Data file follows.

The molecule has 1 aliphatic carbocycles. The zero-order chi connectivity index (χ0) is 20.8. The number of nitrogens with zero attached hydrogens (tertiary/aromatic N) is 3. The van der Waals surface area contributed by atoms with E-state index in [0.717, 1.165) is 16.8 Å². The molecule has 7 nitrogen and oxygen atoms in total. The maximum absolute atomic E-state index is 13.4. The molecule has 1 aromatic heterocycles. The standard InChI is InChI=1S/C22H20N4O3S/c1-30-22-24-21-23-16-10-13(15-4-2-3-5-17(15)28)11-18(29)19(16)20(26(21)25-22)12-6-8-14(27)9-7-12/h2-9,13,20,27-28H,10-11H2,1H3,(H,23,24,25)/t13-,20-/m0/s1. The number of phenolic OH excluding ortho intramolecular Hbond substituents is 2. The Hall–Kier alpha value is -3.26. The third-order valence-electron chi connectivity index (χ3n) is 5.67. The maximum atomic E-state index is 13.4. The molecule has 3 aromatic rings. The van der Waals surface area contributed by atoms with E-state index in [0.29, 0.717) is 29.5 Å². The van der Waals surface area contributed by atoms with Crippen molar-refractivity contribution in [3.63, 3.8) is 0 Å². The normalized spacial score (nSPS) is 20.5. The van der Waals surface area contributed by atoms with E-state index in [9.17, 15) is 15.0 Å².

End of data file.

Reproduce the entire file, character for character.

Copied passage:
The molecule has 1 aliphatic carbocycles. The zero-order chi connectivity index (χ0) is 20.8. The number of nitrogens with zero attached hydrogens (tertiary/aromatic N) is 3. The van der Waals surface area contributed by atoms with E-state index in [0.717, 1.165) is 16.8 Å². The molecule has 7 nitrogen and oxygen atoms in total. The maximum absolute atomic E-state index is 13.4. The molecule has 1 aromatic heterocycles. The standard InChI is InChI=1S/C22H20N4O3S/c1-30-22-24-21-23-16-10-13(15-4-2-3-5-17(15)28)11-18(29)19(16)20(26(21)25-22)12-6-8-14(27)9-7-12/h2-9,13,20,27-28H,10-11H2,1H3,(H,23,24,25)/t13-,20-/m0/s1. The number of phenolic OH excluding ortho intramolecular Hbond substituents is 2. The Hall–Kier alpha value is -3.26. The third-order valence-electron chi connectivity index (χ3n) is 5.67. The maximum atomic E-state index is 13.4. The molecule has 3 aromatic rings. The van der Waals surface area contributed by atoms with E-state index in [0.29, 0.717) is 29.5 Å². The van der Waals surface area contributed by atoms with Crippen molar-refractivity contribution in [3.63, 3.8) is 0 Å². The normalized spacial score (nSPS) is 20.5. The van der Waals surface area contributed by atoms with E-state index in [9.17, 15) is 15.0 Å².